Historically, Raleigh’s City Council has demonstrated its willingness to advocate at the appropriate levels of North Carolina state government when the business at hand is considered worthy of such activity. Recently, such advocacy was initiated using a letter authored by Council Member At-large Melton requesting changes in state laws in order to allow for increased police oversight board powers.
Livable Raleigh believes it is time to advocate with the Legislature for the ability to enact Inclusionary Zoning. Per the UNC School of Government, Inclusionary Zoning involves using a local government’s zoning power to encourage private developers to construct affordable units as part of larger housing projects. Gaining the ability to add inclusionary zoning to Raleigh’s Affordable Housing toolkit will provide more leverage with developers when collaborating on Affordable Housing Plans.
Mr. Branch is the logical candidate to spearhead such an effort because the district he serves faces acute housing challenges and because he has long cited the fact that inclusionary zoning is in conflict with state law. Instead of continuing to recite the sad fact that inclusionary zoning is in conflict with state law, when citizens ask about collaborating with developers in ways which require affordable housing production, now is an ideal opportunity for Mr. Branch to lead.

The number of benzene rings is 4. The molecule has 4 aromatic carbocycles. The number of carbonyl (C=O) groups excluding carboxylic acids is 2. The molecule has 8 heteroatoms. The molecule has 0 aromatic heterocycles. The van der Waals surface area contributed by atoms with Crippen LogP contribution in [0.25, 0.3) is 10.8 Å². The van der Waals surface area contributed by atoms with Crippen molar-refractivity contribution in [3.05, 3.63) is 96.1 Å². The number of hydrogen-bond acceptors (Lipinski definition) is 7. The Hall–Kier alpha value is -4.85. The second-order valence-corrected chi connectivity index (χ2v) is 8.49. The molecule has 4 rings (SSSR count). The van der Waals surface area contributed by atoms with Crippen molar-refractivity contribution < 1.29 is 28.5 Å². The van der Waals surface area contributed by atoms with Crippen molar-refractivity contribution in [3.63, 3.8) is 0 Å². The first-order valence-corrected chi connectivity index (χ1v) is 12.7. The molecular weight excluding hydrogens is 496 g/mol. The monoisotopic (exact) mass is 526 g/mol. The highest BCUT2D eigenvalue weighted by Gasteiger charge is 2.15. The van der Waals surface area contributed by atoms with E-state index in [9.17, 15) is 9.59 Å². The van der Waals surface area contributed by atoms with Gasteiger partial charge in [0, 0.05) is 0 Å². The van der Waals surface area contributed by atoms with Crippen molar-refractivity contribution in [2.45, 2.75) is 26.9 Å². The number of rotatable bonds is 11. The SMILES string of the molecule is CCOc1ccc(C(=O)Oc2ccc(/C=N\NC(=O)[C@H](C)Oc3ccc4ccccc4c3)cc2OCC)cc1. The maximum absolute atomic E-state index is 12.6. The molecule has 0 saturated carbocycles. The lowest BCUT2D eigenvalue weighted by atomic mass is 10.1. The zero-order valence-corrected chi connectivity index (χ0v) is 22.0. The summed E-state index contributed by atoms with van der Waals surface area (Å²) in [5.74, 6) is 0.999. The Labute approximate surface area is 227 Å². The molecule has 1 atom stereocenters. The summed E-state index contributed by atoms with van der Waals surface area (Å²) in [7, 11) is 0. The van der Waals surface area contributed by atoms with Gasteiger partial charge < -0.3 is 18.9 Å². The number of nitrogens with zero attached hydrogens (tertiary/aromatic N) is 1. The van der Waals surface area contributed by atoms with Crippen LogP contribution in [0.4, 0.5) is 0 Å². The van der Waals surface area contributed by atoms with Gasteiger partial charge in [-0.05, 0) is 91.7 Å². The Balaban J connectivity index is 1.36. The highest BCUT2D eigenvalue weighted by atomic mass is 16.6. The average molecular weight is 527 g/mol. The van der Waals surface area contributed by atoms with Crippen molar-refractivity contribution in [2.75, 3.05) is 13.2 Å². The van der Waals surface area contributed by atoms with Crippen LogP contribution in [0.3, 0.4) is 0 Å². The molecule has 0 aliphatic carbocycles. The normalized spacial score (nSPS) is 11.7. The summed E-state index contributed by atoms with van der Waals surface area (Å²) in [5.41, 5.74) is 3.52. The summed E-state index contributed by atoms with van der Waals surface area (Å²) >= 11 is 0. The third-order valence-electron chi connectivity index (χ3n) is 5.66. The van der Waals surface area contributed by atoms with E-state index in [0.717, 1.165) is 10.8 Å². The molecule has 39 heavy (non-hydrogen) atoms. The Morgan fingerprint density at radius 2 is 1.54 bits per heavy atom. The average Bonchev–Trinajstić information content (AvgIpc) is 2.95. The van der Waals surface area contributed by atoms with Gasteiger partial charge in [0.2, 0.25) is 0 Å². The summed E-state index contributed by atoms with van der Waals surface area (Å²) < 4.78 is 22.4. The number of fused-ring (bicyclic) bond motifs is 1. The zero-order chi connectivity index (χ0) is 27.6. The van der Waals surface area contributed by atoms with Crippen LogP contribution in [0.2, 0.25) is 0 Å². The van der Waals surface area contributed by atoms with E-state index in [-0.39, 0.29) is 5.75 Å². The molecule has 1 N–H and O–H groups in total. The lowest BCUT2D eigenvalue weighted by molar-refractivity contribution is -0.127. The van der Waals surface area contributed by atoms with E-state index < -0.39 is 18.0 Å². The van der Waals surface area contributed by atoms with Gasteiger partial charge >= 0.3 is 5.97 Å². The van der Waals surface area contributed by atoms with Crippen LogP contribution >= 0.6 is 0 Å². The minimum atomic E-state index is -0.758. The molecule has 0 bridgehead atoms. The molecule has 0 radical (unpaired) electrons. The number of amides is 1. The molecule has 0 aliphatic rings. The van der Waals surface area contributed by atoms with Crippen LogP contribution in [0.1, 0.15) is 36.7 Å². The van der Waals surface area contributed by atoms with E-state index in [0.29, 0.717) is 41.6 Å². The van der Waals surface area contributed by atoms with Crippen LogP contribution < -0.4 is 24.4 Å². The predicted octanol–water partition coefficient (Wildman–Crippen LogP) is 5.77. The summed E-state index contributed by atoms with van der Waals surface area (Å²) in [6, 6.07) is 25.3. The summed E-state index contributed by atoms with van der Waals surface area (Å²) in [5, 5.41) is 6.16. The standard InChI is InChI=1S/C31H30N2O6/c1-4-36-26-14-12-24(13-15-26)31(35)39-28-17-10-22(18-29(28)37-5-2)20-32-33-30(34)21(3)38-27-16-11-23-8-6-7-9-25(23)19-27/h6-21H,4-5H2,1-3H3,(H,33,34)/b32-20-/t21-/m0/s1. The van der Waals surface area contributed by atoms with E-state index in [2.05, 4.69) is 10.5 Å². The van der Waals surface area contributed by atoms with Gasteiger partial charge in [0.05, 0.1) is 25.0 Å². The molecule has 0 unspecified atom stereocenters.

While the North Carolina Home Builders Association is reportedly opposed to inclusionary zoning, times have changed and the evolving political climate may well offer more support for an idea which has been dismissed as “against state law” for far too long. Fact is, local developer John Kane has long been quoted in the press as supporting changes in the law which would require a straight percentage of all development to be earmarked for affordable housing.
A number of housing advocates in Raleigh and nationwide view inclusionary zoning as one of the keys to effectively addressing affordable housing needs.
Witnessing Mayor Pro Tem Branch take the lead on this critical issue, will identify him as a member of the council who is unafraid of business interests opposed to inclusionary zoning and thus position him as being serious about addressing the woefully inadequate affordable housing programs instituted to date here in Raleigh.
One risk with inclusionary zoning and the current council members led by Mayor Baldwin is they might be predisposed to fail to use inclusionary zoning to help our homeless and most at risk fellow citizens and instead opt to build so called affordable housing for the more well to do.